Squamous part of temporal bone

The squamous part of temporal bone, or temporal squama, forms the front and upper part of the temporal bone, and is scale-like, thin, and translucent.

Squamous part of temporal bone
Temporal bone at birth. Inner aspect.
Left temporal bone. Outer surface. (Squamous part is visible at top left.)
Latinsquama temporalis
Anatomical terms of bone


Its outer surface is smooth and convex; it affords attachment to the temporal muscle, and forms part of the temporal fossa; on its hinder part is a vertical groove for the middle temporal artery. A curved line, the temporal line, or supramastoid crest, runs backward and upward across its posterior part; it serves for the attachment of the temporal fascia, and limits the origin of the temporalis muscle. The boundary between the squamous part and the mastoid portion of the bone, as indicated by traces of the original suture, lies about 1 cm. below this line.

Projecting from the lower part of the squamous part is a long, arched process, the zygomatic process. This process is at first directed lateralward, its two surfaces looking upward and downward; it then appears as if twisted inward upon itself, and runs forward, its surfaces now looking medialward and lateralward. The superior border is long, thin, and sharp, and serves for the attachment of the temporal fascia; the inferior, short, thick, and arched, has attached to it some fibers of the masseter. The lateral surface is convex and subcutaneous; the medial is concave, and affords attachment to the masseter. The anterior end is deeply serrated and articulates with the zygomatic bone. The posterior end is connected to the squamous part by two roots, the anterior and posterior roots. The posterior root, a prolongation of the upper border, is strongly marked; it runs backward above the external auditory meatus, and is continuous with the temporal line. The anterior root, continuous with the lower border, is short but broad and strong; it is directed medialward and ends in a rounded eminence, the articular tubercle (eminentia articularis).

This tubercle forms the front boundary of the mandibular fossa, and in the fresh state is covered with cartilage. In front of the articular tubercle is a small triangular area which assists in forming the infratemporal fossa; this area is separated from the outer surface of the squamous part by a ridge which is continuous behind with the anterior root of the zygomatic process, and in front, in the articulated skull, with the infratemporal crest on the great wing of the sphenoid. Between the posterior wall of the external acoustic meatus and the posterior root of the zygomatic process is the area called the suprameatal triangle (Macewen), or mastoid fossa, through which an instrument may be pushed into the tympanic antrum.

At the junction of the anterior root with the zygomatic process is a projection for the attachment of the temporomandibular ligament; and behind the anterior root is an oval depression, forming part of the mandibular fossa, for the reception of the condyle of the mandible. The mandibular fossa (glenoid fossa) is bounded, in front, by the articular tubercle; behind, by the tympanic part of the bone, which separates it from the external acoustic meatus; it is divided into two parts by a narrow slit, the petrotympanic fissure (Glaserian fissure). The anterior part, formed by the squamous part, is smooth, covered in the fresh state with cartilage, and articulates with the condyle of the mandible. Behind this part of the fossa is a small conical eminence; this is the representative of a prominent tubercle which, in some mammals, descends behind the condyle of the mandible, and prevents its backward displacement. The posterior part of the mandibular fossa, formed by the tympanic part of the bone, is non-articular, and sometimes lodges a portion of the parotid gland.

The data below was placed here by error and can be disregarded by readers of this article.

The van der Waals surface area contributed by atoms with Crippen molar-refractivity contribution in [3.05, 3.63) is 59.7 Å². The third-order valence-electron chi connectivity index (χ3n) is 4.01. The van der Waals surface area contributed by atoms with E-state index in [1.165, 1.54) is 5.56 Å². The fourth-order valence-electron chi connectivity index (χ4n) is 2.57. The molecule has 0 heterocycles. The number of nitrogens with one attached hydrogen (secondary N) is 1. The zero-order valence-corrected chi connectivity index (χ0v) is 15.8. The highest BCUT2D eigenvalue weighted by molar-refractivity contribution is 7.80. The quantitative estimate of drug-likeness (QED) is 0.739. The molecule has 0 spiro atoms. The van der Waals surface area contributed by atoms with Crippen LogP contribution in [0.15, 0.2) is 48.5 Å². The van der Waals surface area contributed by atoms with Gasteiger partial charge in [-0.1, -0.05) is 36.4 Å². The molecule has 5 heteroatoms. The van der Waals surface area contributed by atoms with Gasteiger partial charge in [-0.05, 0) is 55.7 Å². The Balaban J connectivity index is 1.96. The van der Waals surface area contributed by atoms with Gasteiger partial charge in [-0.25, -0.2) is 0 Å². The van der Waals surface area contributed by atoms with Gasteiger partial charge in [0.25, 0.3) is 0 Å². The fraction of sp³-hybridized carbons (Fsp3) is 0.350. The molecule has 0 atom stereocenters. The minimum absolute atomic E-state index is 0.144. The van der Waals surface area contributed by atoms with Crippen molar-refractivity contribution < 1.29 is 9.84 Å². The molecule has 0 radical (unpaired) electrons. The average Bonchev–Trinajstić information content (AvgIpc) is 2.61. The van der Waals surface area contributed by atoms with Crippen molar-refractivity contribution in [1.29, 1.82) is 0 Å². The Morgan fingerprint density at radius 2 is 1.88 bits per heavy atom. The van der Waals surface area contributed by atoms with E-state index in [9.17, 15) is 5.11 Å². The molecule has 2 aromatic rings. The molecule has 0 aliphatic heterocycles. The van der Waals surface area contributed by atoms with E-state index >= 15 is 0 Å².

The petrotympanic fissure leads into the middle ear or tympanic cavity; it lodges the anterior process of the malleus, and transmits the tympanic branch of the internal maxillary artery. The chorda tympani nerve passes through a canal (canal of Huguier), separated from the anterior edge of the petrotympanic fissure by a thin scale of bone and situated on the lateral side of the auditory tube, in the retiring angle between the squamous part and the petrous portion of the temporal bone.

The internal surface of the squamous part is concave; it presents depressions corresponding to the convolutions of the temporal lobe of the brain, and grooves for the branches of the middle meningeal vessels.


The superior border is thin, and bevelled at the expense of the internal table, so as to overlap the squamous border of the parietal bone, forming with it the squamosal suture. Posteriorly, the superior border forms an angle, the parietal notch, with the mastoid portion of the bone.

The antero-inferior border is thick, serrated, and bevelled at the expense of the inner table above and of the outer below, for articulation with the great wing of the sphenoid.

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This article incorporates text in the public domain from page 139 of the 20th edition of Gray's Anatomy (1918)

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